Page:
The best dad I know is fatherless. Not by choice, but by circumstance. His first one exited at age 3, the second one walked out when he was 27.
Chris doesn’t have a dad to talk to on the back porch. Or join for a “quick” game of golf. He doesn’t get lectured or advised. Or even called on his birthday.
He’s leading us.
Without a guide.
And yet, despite his messed-up models, I can’t think of a better example.
Chris makes the kids’ breakfasts, packs their lunches, and prepares our dinners.
He goes on field trips. And volunteers for forest days.
He takes out splinters and cleans up spills.
He teaches our kids to wear helmets, jump curbs, to say sorry, to season everything, to use their words, and to notice others.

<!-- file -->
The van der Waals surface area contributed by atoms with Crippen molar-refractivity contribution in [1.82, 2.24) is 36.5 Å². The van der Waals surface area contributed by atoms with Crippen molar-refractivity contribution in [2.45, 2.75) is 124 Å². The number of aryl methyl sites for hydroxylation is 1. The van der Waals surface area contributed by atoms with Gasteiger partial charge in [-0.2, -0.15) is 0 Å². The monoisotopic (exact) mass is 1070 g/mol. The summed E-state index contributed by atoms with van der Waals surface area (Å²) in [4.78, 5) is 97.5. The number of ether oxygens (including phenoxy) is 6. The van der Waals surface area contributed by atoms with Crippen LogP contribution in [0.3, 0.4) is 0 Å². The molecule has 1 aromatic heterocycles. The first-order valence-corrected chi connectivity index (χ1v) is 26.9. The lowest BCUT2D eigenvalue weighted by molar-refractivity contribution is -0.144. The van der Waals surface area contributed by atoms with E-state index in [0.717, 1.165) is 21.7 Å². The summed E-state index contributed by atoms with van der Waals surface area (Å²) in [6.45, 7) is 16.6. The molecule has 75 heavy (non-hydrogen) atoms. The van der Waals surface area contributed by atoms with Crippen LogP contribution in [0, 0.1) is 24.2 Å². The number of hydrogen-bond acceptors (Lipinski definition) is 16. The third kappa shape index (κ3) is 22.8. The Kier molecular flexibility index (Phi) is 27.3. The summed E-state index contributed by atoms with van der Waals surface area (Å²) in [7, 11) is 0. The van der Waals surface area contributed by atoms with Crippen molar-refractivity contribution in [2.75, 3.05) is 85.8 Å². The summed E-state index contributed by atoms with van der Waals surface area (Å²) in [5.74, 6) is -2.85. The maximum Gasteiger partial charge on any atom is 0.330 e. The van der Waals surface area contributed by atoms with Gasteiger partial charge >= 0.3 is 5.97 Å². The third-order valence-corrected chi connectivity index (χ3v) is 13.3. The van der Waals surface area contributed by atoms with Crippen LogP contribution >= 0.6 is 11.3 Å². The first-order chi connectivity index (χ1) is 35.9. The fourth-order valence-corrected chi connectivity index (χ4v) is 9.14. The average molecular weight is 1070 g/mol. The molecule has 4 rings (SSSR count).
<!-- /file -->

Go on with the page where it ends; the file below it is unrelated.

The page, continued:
He listens to their bed-time ramblings and turns up the volume when they start to dance.
He buys them new shoes when his own are beyond worn-out.
He gives. And gives some more.
When our six-year-old begged for a haircut and our schedule kept conflicting with the barbershop’s, Chris offered to cut it himself.
Mind you, he had never cut hair. He had never been taught the skills or been given the tools. He only knew what a good haircut looked like.
After 45 minutes and one major meltdown of “It’s-too-long… I-look-like-a-girl ”Chris went back to the drawing board, er bathroom, and tried again.
Duke loved it.
And I loved him.
Not having a good example does’t mean we’re doomed to the same pattern. It just means that we have to create our own.
So, to all the dads who are trying to figure it out,
We Need You.
To the dads who know spending time with the kids is as valuable as spending time at the office,
We Love You.